“Forgotten Hollywood”- Remembering Dorothy Malone…

Posted on January 20, 2018 by raideoman1 | No Comments

Manny P. here… 

“`Actress Dorothy Malone was best  familiar to 1960s television viewers as Constance Mackenzie, the long-suffering mother of Mia Farrow, in the night-time soap  Peyton Place. She also won an Oscar for her work in  Written on the Wind.  After 11 years of roles playing sweethearts and wives, the brunette actress decided she needed to gamble on her career. She fired her agent, hired a publicist, dyed her hair blonde and sought a sultry image, which led to her award-winning performance.

“`In 1942, an RKO talent scout saw her on stage at Southern Methodist University, and recommended her for a film contract. Moving to Warner Brothers in 1945 gave her a great opportunity. In her first film at the studio, The Big Sleep, she was cast as a bookshop clerk opposite Humphrey Bogart.

“`She took on roles in Night and Day, Colorado Territory, Artists and Models, and Battle Cry. During the 1950s, she thrived in biopics, Man of a Thousand Faces and Too Much Too Soon, the scripted tales of Lon Chaney and John Barrymore  (working with James Cagney and Errol Flynn).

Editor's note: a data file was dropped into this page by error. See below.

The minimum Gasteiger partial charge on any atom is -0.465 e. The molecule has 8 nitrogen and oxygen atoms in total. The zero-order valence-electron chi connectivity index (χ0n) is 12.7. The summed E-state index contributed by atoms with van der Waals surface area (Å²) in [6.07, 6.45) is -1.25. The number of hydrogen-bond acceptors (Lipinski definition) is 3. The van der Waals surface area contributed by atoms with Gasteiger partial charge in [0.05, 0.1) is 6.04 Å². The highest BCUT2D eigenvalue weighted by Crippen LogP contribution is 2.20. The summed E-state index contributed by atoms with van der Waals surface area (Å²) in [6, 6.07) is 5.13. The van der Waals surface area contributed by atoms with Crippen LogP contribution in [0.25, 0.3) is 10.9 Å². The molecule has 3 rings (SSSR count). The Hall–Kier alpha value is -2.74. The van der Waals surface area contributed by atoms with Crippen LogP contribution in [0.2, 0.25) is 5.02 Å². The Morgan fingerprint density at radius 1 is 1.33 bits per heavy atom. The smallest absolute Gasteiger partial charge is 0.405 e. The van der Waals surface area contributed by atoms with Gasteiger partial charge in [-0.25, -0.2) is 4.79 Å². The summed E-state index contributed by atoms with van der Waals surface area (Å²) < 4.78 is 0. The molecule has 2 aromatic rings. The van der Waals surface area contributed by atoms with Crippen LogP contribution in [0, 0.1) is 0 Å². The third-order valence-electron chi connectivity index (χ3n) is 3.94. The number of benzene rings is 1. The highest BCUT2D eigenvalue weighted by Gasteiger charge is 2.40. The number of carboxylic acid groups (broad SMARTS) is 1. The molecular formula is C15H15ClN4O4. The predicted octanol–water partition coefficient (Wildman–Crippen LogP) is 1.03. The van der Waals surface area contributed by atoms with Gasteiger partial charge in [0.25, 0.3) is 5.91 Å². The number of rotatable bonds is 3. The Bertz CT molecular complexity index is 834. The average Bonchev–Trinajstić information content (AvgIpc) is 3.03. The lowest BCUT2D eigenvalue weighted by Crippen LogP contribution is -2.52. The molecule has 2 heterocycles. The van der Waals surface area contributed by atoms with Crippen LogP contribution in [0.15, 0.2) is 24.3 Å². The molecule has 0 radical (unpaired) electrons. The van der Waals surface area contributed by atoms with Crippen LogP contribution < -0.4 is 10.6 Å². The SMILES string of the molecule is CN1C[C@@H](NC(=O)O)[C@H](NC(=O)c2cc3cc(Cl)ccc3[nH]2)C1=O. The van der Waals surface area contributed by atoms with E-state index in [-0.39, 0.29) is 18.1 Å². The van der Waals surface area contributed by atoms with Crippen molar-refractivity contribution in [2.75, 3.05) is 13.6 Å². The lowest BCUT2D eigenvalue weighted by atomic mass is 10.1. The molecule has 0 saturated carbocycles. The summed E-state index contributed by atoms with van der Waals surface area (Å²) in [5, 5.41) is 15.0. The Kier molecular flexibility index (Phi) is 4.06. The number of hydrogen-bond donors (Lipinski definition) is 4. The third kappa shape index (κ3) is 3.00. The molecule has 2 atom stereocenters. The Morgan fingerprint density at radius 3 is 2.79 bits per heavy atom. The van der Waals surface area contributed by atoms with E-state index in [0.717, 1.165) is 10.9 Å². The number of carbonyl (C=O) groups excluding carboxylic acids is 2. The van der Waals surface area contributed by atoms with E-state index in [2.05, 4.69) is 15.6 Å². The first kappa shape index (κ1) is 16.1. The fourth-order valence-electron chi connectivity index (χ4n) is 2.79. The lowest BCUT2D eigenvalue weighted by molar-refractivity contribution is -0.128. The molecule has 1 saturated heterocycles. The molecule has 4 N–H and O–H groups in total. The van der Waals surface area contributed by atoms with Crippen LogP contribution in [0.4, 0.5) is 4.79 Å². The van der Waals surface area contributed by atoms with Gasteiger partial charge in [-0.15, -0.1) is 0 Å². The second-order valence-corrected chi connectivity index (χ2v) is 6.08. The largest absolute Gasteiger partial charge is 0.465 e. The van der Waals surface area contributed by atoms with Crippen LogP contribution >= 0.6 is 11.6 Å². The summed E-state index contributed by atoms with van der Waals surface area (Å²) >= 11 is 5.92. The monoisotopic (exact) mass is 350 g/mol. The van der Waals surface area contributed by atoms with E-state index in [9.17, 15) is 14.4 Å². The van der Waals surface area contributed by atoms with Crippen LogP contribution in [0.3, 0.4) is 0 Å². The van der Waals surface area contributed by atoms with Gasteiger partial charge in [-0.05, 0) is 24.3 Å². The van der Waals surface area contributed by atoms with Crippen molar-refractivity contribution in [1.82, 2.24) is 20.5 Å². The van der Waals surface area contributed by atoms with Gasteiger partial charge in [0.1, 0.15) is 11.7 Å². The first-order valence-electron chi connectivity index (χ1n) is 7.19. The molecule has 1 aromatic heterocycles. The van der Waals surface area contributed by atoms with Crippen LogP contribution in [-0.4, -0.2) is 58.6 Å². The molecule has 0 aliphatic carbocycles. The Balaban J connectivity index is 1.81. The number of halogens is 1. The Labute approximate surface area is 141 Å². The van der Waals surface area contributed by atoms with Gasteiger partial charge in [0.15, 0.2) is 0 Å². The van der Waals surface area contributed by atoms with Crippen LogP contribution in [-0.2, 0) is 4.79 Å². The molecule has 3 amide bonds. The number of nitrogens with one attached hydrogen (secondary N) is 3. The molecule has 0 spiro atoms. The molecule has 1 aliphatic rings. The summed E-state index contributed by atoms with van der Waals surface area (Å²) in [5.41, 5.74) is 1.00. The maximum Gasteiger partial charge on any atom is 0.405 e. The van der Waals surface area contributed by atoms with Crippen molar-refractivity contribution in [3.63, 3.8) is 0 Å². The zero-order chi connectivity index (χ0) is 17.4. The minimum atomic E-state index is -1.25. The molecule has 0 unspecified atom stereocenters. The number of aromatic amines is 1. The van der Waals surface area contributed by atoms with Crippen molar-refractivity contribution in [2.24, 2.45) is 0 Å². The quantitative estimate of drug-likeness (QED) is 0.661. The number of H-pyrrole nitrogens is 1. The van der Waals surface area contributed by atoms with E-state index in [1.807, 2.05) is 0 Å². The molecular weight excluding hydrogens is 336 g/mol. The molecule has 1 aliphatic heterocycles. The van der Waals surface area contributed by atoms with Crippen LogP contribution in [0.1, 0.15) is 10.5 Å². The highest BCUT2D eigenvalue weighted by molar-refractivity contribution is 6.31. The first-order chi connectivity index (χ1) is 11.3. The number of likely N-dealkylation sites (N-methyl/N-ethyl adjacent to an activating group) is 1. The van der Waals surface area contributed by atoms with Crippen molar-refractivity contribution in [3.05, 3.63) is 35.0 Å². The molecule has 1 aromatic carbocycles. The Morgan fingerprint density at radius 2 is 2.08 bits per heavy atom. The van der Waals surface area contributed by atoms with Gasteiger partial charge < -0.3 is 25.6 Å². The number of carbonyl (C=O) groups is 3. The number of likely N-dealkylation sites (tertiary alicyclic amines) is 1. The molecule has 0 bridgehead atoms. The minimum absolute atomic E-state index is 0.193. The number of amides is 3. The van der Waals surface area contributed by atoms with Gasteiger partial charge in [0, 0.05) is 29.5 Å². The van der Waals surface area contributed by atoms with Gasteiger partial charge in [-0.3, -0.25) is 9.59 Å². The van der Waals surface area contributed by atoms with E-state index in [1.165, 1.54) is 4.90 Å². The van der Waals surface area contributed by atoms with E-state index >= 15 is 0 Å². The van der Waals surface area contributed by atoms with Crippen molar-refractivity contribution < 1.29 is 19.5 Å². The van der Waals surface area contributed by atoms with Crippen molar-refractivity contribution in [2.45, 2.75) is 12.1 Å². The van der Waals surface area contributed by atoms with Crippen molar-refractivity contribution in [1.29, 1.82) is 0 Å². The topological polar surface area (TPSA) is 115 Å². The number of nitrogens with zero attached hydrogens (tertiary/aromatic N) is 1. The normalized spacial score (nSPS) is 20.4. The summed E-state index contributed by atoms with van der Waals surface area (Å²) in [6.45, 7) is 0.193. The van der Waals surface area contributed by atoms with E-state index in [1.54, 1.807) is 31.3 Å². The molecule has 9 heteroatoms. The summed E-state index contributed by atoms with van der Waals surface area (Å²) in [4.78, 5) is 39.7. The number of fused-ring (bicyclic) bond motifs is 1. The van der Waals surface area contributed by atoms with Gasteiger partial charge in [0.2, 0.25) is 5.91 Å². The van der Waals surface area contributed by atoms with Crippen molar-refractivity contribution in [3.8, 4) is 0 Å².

“`Malone thrived on television guest-starring in Route 66, Dr. Kildare, The Untouchables, Ellery Queen, Ironside, and Vega$. She also had a prominent role in the mini-series, Rich Man Poor Man. Her final big screen part was in Basic Instinct.  Dorothy got the latter part, after impressing Michael Douglas on an episode of  The Streets of San Francisco, a decade before. They remained friends after her appearance.

“`Malone’s enduring connection to Peyton Place led to co-starring in two made-for-television movies:  Murder in Peyton Place and Peyton Place – The Next Generation.

“`A lingering memory to Hollywood’s Golden Age, Dorothy Malone (above) was 93.

Until next time>                               “never forget”

This entry was posted on Saturday, January 20th, 2018 at 2:44 pm and is filed under Blog by Manny Pacheco. You can follow any comments to this post through the RSS 2.0 feed. Responses are currently closed, but you can trackback from your own site.

Bookmark this post:
Digg Del.icio.us Reddit Furl Google Bookmarks StumbleUpon Windows Live Technorati Yahoo MyWeb

Comments are closed.